Carl Bernstein: If the Country Was Serious About Cutting the Deficit, We'd Have a Gas Tax

Twice within the span of a few minutes on Wednesday's "Morning Joe," journalist Carl Bernstein pressed for a gas tax to be implemented to help deal with the nation's budget crisis.

The panel was covering the debate over the deficit taking place in Washington when Bernstein voiced his sentiments. When the question was if the country is truly serious about fixing the deficit, Bernstein replied in the negative. "I'm not sure we are [serious] as a country either, because again, you'd have a gas tax if we were," he quipped. Liberal co-host Mika Brzezinski immediately chimed in with her approval.

The liberal Watergate "legend" also hit Republicans for cutting programs that "for the most part...really help people." Could Bernstein have meant National Public Radio as one of these "helpful" programs?
 

Earlier in the show, Bernstein lashed out at the debate over cutting NPR, calling it "cultural warfare" and dismissing it as a non-story. "NPR has a real function," he insisted, "plays more country music than almost anything for the red state folks."

Bernstein also favored raising the retirement age to 67, as former Sen. Alan Simpson (R-Wyo.) proposed. "That would have a hell of an effect," Bernstein quipped.

Other members of the panel varied in their opinions of federal funding of NPR, but all seemed to scoff at the video sting conducted by conservative folk hero James O'Keefe. The sting captured a top NPR foundation executive making derogatory comments about tea partiers, among other things.

Mike Barnicle proposed that NPR should cut the amount of federal funding it receives, but not in entirety. "Why doesn't NPR just sign up, along with every other federal agency, or whatever – everybody receiving federal funding to take a 15 to 20 percent haircut across the board and end it?" he asked.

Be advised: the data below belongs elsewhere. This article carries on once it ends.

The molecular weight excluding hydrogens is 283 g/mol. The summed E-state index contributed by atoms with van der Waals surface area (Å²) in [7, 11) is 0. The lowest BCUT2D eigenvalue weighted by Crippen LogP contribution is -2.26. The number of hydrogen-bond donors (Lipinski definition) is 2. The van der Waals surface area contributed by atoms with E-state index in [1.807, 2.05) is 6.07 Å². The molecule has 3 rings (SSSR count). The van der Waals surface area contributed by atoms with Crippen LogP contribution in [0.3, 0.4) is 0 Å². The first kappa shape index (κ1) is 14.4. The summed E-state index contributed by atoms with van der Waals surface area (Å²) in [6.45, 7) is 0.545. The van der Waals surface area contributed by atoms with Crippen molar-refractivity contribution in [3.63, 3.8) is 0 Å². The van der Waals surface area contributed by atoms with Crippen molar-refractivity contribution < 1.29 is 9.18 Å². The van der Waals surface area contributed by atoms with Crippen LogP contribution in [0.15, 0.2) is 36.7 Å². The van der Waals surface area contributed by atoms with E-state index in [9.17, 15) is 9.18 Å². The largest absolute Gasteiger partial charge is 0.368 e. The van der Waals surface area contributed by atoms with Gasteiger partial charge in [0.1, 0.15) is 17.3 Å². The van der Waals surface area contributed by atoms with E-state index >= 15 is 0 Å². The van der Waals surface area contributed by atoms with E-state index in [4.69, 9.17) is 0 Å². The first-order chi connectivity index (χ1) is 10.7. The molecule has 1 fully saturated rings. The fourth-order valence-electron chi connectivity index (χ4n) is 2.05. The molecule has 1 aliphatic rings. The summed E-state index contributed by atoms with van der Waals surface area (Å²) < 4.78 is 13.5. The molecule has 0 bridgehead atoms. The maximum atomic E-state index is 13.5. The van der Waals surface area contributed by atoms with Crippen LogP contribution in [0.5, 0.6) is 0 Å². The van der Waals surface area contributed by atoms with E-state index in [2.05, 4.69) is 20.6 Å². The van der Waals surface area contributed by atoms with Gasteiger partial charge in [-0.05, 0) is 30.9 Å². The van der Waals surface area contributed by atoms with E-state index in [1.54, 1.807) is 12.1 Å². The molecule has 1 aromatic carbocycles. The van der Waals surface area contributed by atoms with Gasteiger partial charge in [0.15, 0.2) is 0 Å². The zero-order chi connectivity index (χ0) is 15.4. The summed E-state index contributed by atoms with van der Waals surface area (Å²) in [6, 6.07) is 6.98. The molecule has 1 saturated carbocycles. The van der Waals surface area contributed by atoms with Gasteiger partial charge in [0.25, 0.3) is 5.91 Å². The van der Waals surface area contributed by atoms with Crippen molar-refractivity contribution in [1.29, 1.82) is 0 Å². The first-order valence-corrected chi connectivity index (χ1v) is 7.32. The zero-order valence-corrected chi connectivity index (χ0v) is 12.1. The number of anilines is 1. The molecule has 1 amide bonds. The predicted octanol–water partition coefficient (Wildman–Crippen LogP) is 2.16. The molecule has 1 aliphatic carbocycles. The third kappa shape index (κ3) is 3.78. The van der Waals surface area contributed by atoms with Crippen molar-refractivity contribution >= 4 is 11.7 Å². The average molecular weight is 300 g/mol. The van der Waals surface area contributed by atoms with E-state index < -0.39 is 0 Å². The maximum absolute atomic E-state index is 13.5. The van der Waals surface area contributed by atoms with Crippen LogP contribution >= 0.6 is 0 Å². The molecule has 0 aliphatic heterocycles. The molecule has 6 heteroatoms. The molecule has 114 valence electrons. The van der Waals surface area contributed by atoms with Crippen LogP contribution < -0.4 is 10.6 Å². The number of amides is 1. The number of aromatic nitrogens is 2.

"All we really should care about is, is there bias in the journalism or not? I don't really care what some development VP thinks. What's the difference? Is the journalism biased, or is it not? It's biased, there's an argument. If it's not biased, there's not an argument, end of story," remarked New York Magazine columnist John Heilemann.

A transcript of the segment, which aired on March 9 at 6:47 a.m. EST, is as follows:

MIKA BRZEZINSKI: Is Harry Reid right, Carl, in saying that the Republicans are satisfying a narrow base and in ultimately sacrificing jobs, American jobs?

CARL BERNSTEIN: Yeah, he's right, because the Republican approach is simply cut spending in meaningful ways that are not where we need to go. The real – Simpson is right here about something, and that is go ahead and move Social Security to age 67. That would have a hell of an effect. Have a gas tax in this country. We could solve a lot of economic problems if we raised the gas tax. We're not willing to do the things that involve sacrifice and hard work. What the Republicans are calling for is the elimination of programs, for the most part that really help people.

(...)

MIKE BARNICLE: They think, in Washington, D.C., in two-year or six-year increments, depending on their election. They're never going to think down the road.

BERNSTEIN: Well they've been playing kick-the-can on the deficit and the budget as long as I've been around. We had a surplus at the end of the Clinton administration, when we had a chance to really do something when we were flush about our problems. We squandered the opportunity, and now here we are and we're in a terrible mess, and we're not serious as a country about how to deal with it.

BARNICLE: Well as a country we are, but they're not in Washington.

BERNSTEIN: I'm not sure we are as a country either, because again, you'd have a gas tax if we were.   

BRZEZINSKI: I agree with that, by the way.

Matt Hadro
Matt Hadro
Matt Hadro was a News Analyst for the Media Research Center's News Analysis Division from 2010 through early 2014